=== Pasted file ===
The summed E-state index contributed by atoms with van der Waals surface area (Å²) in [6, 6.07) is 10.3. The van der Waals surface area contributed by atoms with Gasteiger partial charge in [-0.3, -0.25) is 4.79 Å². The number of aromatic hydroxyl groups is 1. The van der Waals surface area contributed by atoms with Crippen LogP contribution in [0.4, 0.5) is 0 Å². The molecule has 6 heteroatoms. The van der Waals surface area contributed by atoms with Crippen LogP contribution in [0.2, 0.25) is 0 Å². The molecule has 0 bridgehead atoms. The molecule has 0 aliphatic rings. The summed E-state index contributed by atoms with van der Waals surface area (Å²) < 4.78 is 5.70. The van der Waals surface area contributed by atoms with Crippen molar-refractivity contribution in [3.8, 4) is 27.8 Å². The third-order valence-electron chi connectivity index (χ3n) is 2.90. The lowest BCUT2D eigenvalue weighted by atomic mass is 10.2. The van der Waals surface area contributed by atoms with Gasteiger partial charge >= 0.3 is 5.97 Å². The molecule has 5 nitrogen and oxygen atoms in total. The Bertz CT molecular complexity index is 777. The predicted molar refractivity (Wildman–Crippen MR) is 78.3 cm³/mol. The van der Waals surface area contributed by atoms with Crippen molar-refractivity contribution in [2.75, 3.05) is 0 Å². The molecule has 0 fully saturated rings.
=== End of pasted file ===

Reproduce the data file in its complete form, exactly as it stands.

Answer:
The summed E-state index contributed by atoms with van der Waals surface area (Å²) in [6, 6.07) is 10.3. The van der Waals surface area contributed by atoms with Gasteiger partial charge in [-0.3, -0.25) is 4.79 Å². The number of aromatic hydroxyl groups is 1. The van der Waals surface area contributed by atoms with Crippen LogP contribution in [0.4, 0.5) is 0 Å². The molecule has 6 heteroatoms. The van der Waals surface area contributed by atoms with Crippen LogP contribution in [0.2, 0.25) is 0 Å². The molecule has 0 bridgehead atoms. The molecule has 0 aliphatic rings. The summed E-state index contributed by atoms with van der Waals surface area (Å²) < 4.78 is 5.70. The van der Waals surface area contributed by atoms with Crippen molar-refractivity contribution in [3.8, 4) is 27.8 Å². The third-order valence-electron chi connectivity index (χ3n) is 2.90. The lowest BCUT2D eigenvalue weighted by atomic mass is 10.2. The van der Waals surface area contributed by atoms with Gasteiger partial charge >= 0.3 is 5.97 Å². The molecule has 5 nitrogen and oxygen atoms in total. The Bertz CT molecular complexity index is 777. The predicted molar refractivity (Wildman–Crippen MR) is 78.3 cm³/mol. The van der Waals surface area contributed by atoms with Crippen molar-refractivity contribution in [2.75, 3.05) is 0 Å². The molecule has 0 fully saturated rings.